In most civil law cases, the parties involved have some degree of dispute. Solving all of these disputes doesn’t always have to occur in courtrooms. Instead, some of the conflicts are solved outside of court through mediation.
The Tennessee Courts System defines mediation as “an informal process where the mediator helps people with a dispute to reach an agreement. The mediation process identifies important issues, clarifies misunderstandings, explores solutions, and negotiates settlement.”
Mediation Is Often Used in Divorce Cases
Although mediation can be used for just about any civil law case, it’s most commonly used in divorce cases. In fact, when divorces are contested in Tennessee, mediation is required by law.
In Tennessee, mediators are often lawyers who have received special training in mediating certain types of cases. Mediators aren’t judges and they aren’t favorable or partial to either divorcing spouse. Their only goal is for both sides to come to an agreement before the case proceeds to the next steps.
What Happens During Mediation in a Divorce Case?
Mediation typically occurs at the office of the mediator assigned to the case. Because mediation often occurs during contested divorces, mediators often direct the divorcing spouses to sit in separate rooms along with their attorneys. The mediators then visit with each spouse separately with the goal of reaching agreements on certain issues, including the division of assets, child support, child custody, and more.
If negotiations are successful between both divorcing spouses and an agreement can be reached, the mediator will have both parties sign binding written agreements before the mediation process concludes.
Does Mediation Occur for Other Types of Cases?
Yes. Mediation can be and often is used for civil law cases other than divorce and family law cases, including:
- Contract disputes
- Neighbor disputes (including boundary line disputes)
- Landlord/renter disputes
- Construction and real estate disputes
- Professional negligence disputes (including disputes with attorneys, engineers, contractors, CPAs, and more)
Like mediation in divorce cases, mediation in civil law cases is all about reaching initial agreements on certain important issues before the legal process moves forward. Mediation isn’t always required, but it can be ordered by a judge with or without the consent of the involved parties when deemed necessary or beneficial.
What Should I Do to Prepare for Mediation?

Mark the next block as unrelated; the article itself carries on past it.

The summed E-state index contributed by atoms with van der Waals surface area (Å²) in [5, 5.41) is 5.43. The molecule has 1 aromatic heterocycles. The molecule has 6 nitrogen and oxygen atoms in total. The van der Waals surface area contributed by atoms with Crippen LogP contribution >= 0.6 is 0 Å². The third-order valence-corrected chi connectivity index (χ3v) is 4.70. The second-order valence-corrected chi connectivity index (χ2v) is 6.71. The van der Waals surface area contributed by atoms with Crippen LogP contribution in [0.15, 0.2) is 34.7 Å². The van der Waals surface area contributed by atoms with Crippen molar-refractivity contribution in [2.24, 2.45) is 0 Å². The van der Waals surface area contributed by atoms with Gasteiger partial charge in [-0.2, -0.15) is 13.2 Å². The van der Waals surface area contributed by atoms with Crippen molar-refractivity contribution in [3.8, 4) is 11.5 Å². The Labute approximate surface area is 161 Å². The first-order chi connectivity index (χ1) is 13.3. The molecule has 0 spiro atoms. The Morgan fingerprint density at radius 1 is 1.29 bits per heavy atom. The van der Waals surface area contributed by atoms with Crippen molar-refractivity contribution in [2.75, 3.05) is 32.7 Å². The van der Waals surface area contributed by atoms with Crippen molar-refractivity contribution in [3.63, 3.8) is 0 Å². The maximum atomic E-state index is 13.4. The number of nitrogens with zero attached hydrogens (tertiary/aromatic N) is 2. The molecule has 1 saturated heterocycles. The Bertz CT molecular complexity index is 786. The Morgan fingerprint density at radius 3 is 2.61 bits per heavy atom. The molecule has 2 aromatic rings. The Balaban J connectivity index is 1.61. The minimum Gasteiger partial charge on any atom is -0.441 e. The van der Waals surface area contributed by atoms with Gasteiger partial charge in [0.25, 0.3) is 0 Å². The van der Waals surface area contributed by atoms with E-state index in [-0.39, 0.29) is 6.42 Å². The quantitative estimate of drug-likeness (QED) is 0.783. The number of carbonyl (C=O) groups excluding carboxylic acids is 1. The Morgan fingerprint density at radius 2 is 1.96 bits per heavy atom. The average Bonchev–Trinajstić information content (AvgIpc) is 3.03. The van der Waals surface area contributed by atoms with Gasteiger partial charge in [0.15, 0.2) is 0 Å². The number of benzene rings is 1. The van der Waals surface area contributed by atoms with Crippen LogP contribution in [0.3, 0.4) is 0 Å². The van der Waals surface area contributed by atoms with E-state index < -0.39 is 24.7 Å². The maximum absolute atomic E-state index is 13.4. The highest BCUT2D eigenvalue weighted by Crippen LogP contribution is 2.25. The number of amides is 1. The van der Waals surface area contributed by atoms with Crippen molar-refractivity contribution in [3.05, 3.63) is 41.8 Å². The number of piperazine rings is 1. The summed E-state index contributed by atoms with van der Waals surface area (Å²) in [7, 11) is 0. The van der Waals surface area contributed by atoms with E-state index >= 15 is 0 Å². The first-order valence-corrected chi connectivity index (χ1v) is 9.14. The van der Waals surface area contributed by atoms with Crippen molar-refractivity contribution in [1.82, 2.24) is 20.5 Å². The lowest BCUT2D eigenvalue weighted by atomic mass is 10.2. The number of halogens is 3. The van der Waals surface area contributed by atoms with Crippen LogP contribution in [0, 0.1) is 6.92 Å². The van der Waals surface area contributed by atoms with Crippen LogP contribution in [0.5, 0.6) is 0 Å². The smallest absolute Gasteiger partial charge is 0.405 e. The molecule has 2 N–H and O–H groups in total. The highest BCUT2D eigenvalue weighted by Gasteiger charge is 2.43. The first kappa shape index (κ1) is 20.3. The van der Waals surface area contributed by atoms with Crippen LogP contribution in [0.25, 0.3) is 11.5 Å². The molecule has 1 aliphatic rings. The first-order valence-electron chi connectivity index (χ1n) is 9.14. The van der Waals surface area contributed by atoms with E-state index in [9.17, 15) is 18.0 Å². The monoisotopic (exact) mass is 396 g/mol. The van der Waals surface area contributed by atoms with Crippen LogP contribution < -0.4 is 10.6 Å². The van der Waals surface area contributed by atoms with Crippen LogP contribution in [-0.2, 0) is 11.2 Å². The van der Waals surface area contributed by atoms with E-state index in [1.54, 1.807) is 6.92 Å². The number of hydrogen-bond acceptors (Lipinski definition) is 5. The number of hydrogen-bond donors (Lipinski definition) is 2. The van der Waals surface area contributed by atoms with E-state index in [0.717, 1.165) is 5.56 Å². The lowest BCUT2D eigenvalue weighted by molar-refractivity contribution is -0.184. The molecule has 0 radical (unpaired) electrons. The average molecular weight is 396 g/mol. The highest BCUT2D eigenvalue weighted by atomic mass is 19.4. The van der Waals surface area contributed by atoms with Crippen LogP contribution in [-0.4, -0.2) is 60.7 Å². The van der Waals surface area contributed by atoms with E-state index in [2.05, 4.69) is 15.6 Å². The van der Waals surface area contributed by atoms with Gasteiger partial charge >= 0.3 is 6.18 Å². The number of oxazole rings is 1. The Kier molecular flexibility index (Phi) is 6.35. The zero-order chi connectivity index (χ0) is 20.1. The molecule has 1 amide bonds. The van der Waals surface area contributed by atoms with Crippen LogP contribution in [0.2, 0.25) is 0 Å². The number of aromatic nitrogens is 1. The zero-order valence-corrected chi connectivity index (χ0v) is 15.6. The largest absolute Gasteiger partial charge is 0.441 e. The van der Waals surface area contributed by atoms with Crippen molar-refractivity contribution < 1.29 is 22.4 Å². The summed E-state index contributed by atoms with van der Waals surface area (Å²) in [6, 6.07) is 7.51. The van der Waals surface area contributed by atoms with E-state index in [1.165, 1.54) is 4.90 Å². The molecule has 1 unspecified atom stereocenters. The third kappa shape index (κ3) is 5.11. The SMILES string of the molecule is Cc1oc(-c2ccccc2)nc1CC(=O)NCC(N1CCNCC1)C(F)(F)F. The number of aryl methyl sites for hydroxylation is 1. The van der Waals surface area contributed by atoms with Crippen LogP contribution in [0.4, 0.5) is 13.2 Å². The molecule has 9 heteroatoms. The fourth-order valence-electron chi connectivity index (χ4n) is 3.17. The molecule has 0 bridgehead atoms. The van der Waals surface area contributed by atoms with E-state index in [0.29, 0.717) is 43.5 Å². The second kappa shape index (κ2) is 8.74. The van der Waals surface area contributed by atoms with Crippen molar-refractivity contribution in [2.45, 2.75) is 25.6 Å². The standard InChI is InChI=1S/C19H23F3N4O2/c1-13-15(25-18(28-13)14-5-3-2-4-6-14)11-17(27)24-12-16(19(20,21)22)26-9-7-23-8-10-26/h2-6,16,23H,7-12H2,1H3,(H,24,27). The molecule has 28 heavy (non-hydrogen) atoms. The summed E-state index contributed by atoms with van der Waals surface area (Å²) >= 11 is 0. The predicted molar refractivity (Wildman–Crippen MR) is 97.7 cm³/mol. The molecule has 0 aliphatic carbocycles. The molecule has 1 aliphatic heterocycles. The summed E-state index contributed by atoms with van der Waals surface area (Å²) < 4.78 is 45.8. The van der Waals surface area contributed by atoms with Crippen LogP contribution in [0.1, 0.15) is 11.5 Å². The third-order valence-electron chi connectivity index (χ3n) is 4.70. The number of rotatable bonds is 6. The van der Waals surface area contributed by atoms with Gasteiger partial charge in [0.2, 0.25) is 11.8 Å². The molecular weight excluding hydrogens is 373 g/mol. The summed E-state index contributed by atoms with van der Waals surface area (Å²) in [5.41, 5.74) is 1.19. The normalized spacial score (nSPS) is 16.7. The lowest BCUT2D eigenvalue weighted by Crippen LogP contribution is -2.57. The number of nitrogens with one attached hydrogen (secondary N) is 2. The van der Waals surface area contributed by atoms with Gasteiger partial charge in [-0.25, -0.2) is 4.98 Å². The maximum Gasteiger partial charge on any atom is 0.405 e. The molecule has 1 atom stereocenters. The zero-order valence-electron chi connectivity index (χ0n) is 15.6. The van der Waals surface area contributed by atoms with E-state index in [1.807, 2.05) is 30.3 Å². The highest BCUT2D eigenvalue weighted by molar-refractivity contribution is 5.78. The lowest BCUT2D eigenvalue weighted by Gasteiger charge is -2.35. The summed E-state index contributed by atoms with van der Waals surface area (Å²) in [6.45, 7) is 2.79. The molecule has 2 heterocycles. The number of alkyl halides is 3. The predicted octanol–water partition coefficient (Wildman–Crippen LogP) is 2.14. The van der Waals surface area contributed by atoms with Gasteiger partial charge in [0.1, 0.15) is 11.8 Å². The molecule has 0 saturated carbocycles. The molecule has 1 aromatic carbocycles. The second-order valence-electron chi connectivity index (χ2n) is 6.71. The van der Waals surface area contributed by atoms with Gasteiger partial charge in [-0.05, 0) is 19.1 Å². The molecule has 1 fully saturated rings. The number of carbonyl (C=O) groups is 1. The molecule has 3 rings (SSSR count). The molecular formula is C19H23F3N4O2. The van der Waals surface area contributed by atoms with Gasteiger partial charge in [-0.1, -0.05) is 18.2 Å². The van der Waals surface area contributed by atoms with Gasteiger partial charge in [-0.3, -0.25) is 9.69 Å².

Unlike a trial in a courtroom, mediation is a far more relaxed affair. Mediators are impartial and want both divorcing spouses to feel comfortable so they can reach an agreement as quickly and easily as possible.
Your lawyer will help you prepare for mediation, but there are also a few other important tips to keep in mind before the process begins:
- Prepare for a long day.
Mediation usually lasts about 4 hours, but can take all day to complete. Get plenty of sleep before the mediation begins and bring snacks, medication, and any other essentials you will need while you’re at the mediator’s office.
- Don’t be in a hurry to end the mediation process.
In addition to being prepared for a long day, you shouldn’t simply accept the other side’s proposals to speed up the process. Mediation is a chance to stand up for your rights and what you believe you deserve, and as with any negotiation, that often requires plenty of back-and-forth.
- Relax and be as non-emotional as possible.
Mediation is your chance to start the divorce process off on the right foot. And while tensions and emotions may be running high, it’s important to stay cool, calm, and collected while negotiations are occurring. Stick to your plan and consult your attorney for advice whenever you need it.
We Can Help You with Every Step of Your Civil or Family Law Case
Mediation is an important part of both divorce and civil law cases, but it isn’t the only part where people need professional and experienced help. At Ralls & Wooten, our Tennessee family law and civil law attorneys have years of experience assisting our clients through many different types of civil matters, both before, during, and after mediation.